When dinner was over, the two couples retreated to their own sides of the table with complementary roses and chocolates for hugs, kisses, and selfies — we even took pictures on each other’s cell phones as mementos of the occasion.

Thanks, Morty and Jeanette, for your contribution to a lovely evening. I wish you all the best in your travels!

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Russell Stover Chocolates

 

A Visit to Texas Hill Country

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To share a fun story from my early retirement, my youngest son and his wife invited us to their home in Austin, TX, to spend a little time with them over the past weekend. While they do not yet have any children, they do have a few dogs who are treated better than many children in this country, and their home always feels so very inviting and filled with love. We visited two of the most awesome vineyard/wineries in the Texas Hill Country area while we were there. Wow, so enjoyable.

While we were enjoying a tasting at the first vineyard, http://perissosvineyards.com/, my son’s best friend from his elementary years in Ohio stopped by with his wife and children. This was a surprise for my husband and me. Such a sweet gesture, knowing how much I love connecting with friends from the past, and especially with toddlers and young children who can then be sent home with their parents smiley-163510__180. These friends then joined us as we visited a second winery, http://torrnalochs.com/. This winery features a huge granite patio with amazing views over hill country including lakes and mountains. As we sat visiting, the owner came out to chat for a few minutes and to welcome us to his dream come true.

Overall, I was left feeling so very blessed and grateful for both the freedom to visit amazing places as well as for a son who has grown into such a fine and good young man, giving back so much to the world in which we live.

Do your grown children bring tears of gratitude to your eyes?

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“Fear not…”

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When my father was a young man, he left the church where he grew up, where his parents and extended family remained, and set off to begin his lifelong search for God’s purpose in his life. Regardless of being shunned by that extended family because of his different religious beliefs, he took his wife and children out of state to a new home and a new church. He never returned to the former church he no longer believed was headed in the direction of God’s salvation; although he did bring us, his wife and children, back to visit the place of his roots many times over the years.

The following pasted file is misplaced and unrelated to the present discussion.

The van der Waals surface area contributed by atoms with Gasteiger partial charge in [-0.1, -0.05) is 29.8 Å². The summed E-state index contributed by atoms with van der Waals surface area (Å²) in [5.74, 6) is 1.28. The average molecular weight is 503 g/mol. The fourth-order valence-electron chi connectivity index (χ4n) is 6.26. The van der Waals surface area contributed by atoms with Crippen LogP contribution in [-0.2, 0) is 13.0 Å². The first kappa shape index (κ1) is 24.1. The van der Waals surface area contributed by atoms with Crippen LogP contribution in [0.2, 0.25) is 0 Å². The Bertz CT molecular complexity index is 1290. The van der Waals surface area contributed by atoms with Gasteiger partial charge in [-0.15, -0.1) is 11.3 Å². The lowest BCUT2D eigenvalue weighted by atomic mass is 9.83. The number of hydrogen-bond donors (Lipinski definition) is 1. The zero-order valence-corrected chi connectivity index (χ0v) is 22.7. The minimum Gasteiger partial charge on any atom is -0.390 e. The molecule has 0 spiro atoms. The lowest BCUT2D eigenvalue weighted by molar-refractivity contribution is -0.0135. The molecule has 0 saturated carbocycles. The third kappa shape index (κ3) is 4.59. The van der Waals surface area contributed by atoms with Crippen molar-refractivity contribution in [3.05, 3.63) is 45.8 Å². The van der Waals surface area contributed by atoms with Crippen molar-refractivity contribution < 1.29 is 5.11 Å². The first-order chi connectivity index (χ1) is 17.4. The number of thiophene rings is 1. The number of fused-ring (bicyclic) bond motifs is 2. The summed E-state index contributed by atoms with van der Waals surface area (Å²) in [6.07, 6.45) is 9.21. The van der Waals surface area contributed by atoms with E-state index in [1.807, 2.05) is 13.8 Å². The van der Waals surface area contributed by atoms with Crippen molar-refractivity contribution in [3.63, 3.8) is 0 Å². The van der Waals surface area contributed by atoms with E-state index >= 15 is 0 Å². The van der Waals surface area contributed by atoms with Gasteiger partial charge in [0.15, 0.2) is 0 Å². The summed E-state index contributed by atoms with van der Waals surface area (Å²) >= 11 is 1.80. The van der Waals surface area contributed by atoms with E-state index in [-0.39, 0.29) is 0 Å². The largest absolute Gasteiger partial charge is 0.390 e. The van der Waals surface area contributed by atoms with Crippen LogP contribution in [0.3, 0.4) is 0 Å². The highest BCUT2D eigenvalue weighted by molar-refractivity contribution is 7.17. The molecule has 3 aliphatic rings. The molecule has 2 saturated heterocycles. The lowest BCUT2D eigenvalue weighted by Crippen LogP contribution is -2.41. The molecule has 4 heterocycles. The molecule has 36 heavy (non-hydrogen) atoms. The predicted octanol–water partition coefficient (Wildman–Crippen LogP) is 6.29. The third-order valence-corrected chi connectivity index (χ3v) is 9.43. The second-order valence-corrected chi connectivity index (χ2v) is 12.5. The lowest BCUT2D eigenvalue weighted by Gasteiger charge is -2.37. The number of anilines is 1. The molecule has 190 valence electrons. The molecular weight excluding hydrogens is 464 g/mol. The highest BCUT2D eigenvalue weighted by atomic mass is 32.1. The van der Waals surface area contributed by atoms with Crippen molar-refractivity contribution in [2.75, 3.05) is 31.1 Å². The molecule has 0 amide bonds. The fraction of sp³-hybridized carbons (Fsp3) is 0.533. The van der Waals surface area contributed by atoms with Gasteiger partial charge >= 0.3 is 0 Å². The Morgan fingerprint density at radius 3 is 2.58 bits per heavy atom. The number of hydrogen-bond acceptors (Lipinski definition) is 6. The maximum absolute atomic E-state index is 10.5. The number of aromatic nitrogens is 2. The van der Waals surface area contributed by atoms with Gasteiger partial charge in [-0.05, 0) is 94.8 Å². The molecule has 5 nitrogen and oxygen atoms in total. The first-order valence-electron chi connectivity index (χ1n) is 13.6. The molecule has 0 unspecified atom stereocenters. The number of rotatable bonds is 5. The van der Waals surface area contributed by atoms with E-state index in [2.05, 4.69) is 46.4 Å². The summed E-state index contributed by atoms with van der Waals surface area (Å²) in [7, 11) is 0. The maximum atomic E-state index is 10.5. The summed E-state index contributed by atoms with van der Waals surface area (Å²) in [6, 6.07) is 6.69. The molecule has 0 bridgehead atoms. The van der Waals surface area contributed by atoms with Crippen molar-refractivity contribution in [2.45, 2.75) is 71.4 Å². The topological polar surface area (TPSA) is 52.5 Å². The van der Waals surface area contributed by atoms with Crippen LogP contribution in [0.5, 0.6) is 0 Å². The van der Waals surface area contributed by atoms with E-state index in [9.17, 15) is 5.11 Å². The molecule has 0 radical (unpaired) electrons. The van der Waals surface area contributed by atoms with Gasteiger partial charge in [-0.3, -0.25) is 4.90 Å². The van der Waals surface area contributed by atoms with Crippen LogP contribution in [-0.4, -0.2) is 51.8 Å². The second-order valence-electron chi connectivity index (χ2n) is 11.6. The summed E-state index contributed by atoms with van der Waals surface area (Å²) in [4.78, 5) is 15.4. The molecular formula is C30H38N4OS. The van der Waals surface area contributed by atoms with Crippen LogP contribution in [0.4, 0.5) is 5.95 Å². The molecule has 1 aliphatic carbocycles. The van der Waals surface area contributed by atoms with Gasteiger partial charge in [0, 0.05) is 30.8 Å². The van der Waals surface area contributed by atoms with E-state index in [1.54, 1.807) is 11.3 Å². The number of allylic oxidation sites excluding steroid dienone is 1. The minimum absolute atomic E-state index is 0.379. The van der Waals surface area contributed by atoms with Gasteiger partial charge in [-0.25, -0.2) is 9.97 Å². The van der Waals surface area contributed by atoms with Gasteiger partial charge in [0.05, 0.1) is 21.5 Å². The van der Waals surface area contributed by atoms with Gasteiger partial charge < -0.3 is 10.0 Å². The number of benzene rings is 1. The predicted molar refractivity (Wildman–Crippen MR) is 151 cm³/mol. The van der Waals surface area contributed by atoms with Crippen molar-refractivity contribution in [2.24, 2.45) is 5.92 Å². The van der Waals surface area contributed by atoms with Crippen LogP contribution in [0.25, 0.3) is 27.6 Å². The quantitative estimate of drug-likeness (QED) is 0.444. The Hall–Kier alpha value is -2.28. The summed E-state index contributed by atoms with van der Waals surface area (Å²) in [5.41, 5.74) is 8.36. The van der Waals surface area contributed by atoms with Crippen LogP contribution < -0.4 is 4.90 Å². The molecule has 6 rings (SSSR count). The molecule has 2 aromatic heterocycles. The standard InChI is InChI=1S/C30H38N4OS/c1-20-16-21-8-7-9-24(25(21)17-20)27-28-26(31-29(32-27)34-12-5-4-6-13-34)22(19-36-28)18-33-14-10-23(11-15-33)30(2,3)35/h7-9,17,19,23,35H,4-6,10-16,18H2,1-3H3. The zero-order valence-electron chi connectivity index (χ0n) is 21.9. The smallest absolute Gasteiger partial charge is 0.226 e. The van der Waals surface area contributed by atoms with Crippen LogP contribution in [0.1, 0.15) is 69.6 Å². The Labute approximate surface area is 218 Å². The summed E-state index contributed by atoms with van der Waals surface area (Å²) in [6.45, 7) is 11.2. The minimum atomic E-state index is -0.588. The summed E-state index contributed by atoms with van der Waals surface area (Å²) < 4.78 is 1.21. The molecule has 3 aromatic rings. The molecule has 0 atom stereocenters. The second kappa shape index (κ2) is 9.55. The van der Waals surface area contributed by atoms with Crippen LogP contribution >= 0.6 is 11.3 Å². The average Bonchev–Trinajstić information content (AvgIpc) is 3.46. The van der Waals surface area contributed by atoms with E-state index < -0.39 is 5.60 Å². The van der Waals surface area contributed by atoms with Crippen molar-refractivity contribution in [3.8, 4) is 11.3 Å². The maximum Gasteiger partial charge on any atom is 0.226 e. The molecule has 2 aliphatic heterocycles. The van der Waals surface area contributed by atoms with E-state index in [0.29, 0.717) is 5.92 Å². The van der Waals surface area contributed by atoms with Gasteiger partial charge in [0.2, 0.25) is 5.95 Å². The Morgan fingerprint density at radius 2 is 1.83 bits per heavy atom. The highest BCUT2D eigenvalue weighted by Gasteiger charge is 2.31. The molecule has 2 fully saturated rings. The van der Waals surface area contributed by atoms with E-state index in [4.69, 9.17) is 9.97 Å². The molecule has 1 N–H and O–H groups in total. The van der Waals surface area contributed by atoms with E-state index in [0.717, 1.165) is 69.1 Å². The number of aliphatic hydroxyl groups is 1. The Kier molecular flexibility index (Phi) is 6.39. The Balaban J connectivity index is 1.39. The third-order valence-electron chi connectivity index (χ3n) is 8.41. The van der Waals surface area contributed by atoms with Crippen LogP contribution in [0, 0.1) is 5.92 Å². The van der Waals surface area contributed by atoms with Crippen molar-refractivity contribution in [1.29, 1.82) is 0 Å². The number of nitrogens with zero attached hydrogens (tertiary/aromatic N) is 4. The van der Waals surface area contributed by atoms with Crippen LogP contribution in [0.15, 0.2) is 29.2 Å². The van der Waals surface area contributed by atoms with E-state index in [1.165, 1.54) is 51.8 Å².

As he moved into a new church in a new location, he served as pastor for a period of time, believing he had been called to help bring the Word as he understood it to people in the church. Over the years, I remember hearing people in the congregation talk about his delivery of sermons and how much they appreciated his messages. I knew my father as a quiet man, yet he stood before his congregations in church and spoke with conviction and delivered powerful messages. He would stand behind the pulpit, take a moment of silence, then deliver the message trusting his God to guide him through it.

When his six children were all in the 5 to 15-year age range, my father took us for a six-week-long trip one summer across the United States, pulling a travel trailer behind a station wagon. He sold our home allowing him to fund the trip, and we traveled from Ohio to California and back, visiting many of the typical tourist attractions such as Yosemite, Yellowstone, Mt. Rushmore, the California Redwoods, Pike’s Peak, Carlsbad Caverns, and many more. When we returned, he immediately rented us a new home while working to renovate another for sale. This family trip may have been the single most impactful experience of my youth.

My father passed away a few years ago, and as I think back on these memories, I wonder if I have the courage to live the way he did. What I hear so loudly as his life’s message to me is ‘Do Not Be Afraid.’ I hear a verse from the King James Bible, the book of Isaiah:  “Fear not for I am with you. Be not dismayed, for I am your God. I will strengthen you. I will uphold you with My righteous right hand.” I pray that I may have, and be remembered for, this kind of trust and courage as I move through my own adult life.